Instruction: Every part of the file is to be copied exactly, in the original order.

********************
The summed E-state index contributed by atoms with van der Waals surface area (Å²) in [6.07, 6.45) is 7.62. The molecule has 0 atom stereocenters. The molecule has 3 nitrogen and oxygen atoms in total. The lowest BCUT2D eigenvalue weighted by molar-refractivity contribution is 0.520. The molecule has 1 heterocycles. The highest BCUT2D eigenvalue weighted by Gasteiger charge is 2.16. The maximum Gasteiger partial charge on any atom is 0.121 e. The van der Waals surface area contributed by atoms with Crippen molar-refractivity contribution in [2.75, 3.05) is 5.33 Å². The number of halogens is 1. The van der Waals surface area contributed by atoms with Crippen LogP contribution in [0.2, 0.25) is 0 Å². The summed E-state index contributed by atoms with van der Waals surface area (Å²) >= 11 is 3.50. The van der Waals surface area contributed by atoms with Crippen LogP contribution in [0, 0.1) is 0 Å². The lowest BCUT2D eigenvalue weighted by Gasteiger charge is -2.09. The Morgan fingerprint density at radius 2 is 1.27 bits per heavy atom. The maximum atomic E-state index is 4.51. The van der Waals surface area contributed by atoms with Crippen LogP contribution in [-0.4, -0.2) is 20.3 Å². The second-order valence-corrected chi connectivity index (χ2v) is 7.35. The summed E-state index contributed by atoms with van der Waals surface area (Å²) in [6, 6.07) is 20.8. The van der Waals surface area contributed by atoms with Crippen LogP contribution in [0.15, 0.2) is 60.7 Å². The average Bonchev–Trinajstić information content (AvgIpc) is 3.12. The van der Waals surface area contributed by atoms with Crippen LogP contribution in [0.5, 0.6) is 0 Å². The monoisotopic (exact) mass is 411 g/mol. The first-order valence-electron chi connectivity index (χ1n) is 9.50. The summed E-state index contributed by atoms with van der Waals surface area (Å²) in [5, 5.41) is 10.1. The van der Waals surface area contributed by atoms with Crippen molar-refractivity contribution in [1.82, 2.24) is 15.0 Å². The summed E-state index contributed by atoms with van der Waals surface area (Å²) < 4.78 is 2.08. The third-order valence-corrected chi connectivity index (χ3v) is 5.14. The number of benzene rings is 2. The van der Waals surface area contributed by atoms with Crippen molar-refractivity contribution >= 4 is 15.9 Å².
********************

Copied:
The summed E-state index contributed by atoms with van der Waals surface area (Å²) in [6.07, 6.45) is 7.62. The molecule has 0 atom stereocenters. The molecule has 3 nitrogen and oxygen atoms in total. The lowest BCUT2D eigenvalue weighted by molar-refractivity contribution is 0.520. The molecule has 1 heterocycles. The highest BCUT2D eigenvalue weighted by Gasteiger charge is 2.16. The maximum Gasteiger partial charge on any atom is 0.121 e. The van der Waals surface area contributed by atoms with Crippen molar-refractivity contribution in [2.75, 3.05) is 5.33 Å². The number of halogens is 1. The van der Waals surface area contributed by atoms with Crippen LogP contribution in [0.2, 0.25) is 0 Å². The summed E-state index contributed by atoms with van der Waals surface area (Å²) >= 11 is 3.50. The van der Waals surface area contributed by atoms with Crippen LogP contribution in [0, 0.1) is 0 Å². The lowest BCUT2D eigenvalue weighted by Gasteiger charge is -2.09. The Morgan fingerprint density at radius 2 is 1.27 bits per heavy atom. The maximum atomic E-state index is 4.51. The van der Waals surface area contributed by atoms with Crippen LogP contribution in [-0.4, -0.2) is 20.3 Å². The second-order valence-corrected chi connectivity index (χ2v) is 7.35. The summed E-state index contributed by atoms with van der Waals surface area (Å²) in [6, 6.07) is 20.8. The van der Waals surface area contributed by atoms with Crippen LogP contribution in [0.15, 0.2) is 60.7 Å². The average Bonchev–Trinajstić information content (AvgIpc) is 3.12. The van der Waals surface area contributed by atoms with Crippen LogP contribution in [0.5, 0.6) is 0 Å². The monoisotopic (exact) mass is 411 g/mol. The first-order valence-electron chi connectivity index (χ1n) is 9.50. The summed E-state index contributed by atoms with van der Waals surface area (Å²) in [5, 5.41) is 10.1. The van der Waals surface area contributed by atoms with Crippen molar-refractivity contribution in [1.82, 2.24) is 15.0 Å². The summed E-state index contributed by atoms with van der Waals surface area (Å²) < 4.78 is 2.08. The third-order valence-corrected chi connectivity index (χ3v) is 5.14. The number of benzene rings is 2. The van der Waals surface area contributed by atoms with Crippen molar-refractivity contribution >= 4 is 15.9 Å².